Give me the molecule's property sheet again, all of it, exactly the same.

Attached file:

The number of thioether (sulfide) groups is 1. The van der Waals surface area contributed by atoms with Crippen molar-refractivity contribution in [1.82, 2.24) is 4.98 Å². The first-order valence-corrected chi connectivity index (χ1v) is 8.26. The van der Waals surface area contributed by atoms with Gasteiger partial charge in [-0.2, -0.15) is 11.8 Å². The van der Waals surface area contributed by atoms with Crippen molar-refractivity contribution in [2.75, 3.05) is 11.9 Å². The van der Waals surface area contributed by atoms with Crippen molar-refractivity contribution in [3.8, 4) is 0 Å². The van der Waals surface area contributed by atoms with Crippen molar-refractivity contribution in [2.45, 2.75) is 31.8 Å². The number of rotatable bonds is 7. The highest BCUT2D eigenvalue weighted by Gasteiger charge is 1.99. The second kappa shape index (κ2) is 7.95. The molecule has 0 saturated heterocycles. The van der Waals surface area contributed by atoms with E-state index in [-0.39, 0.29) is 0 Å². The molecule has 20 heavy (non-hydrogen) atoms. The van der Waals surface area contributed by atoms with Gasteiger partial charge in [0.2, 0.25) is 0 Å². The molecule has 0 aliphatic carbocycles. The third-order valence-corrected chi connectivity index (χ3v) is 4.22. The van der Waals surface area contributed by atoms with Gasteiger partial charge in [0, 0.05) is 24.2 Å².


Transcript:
The number of thioether (sulfide) groups is 1. The van der Waals surface area contributed by atoms with Crippen molar-refractivity contribution in [1.82, 2.24) is 4.98 Å². The first-order valence-corrected chi connectivity index (χ1v) is 8.26. The van der Waals surface area contributed by atoms with Gasteiger partial charge in [-0.2, -0.15) is 11.8 Å². The van der Waals surface area contributed by atoms with Crippen molar-refractivity contribution in [2.75, 3.05) is 11.9 Å². The van der Waals surface area contributed by atoms with Crippen molar-refractivity contribution in [3.8, 4) is 0 Å². The van der Waals surface area contributed by atoms with Crippen molar-refractivity contribution in [2.45, 2.75) is 31.8 Å². The number of rotatable bonds is 7. The highest BCUT2D eigenvalue weighted by Gasteiger charge is 1.99. The second kappa shape index (κ2) is 7.95. The molecule has 0 saturated heterocycles. The van der Waals surface area contributed by atoms with E-state index in [-0.39, 0.29) is 0 Å². The molecule has 20 heavy (non-hydrogen) atoms. The van der Waals surface area contributed by atoms with Gasteiger partial charge in [0.2, 0.25) is 0 Å². The molecule has 0 aliphatic carbocycles. The third-order valence-corrected chi connectivity index (χ3v) is 4.22. The van der Waals surface area contributed by atoms with Gasteiger partial charge in [0, 0.05) is 24.2 Å².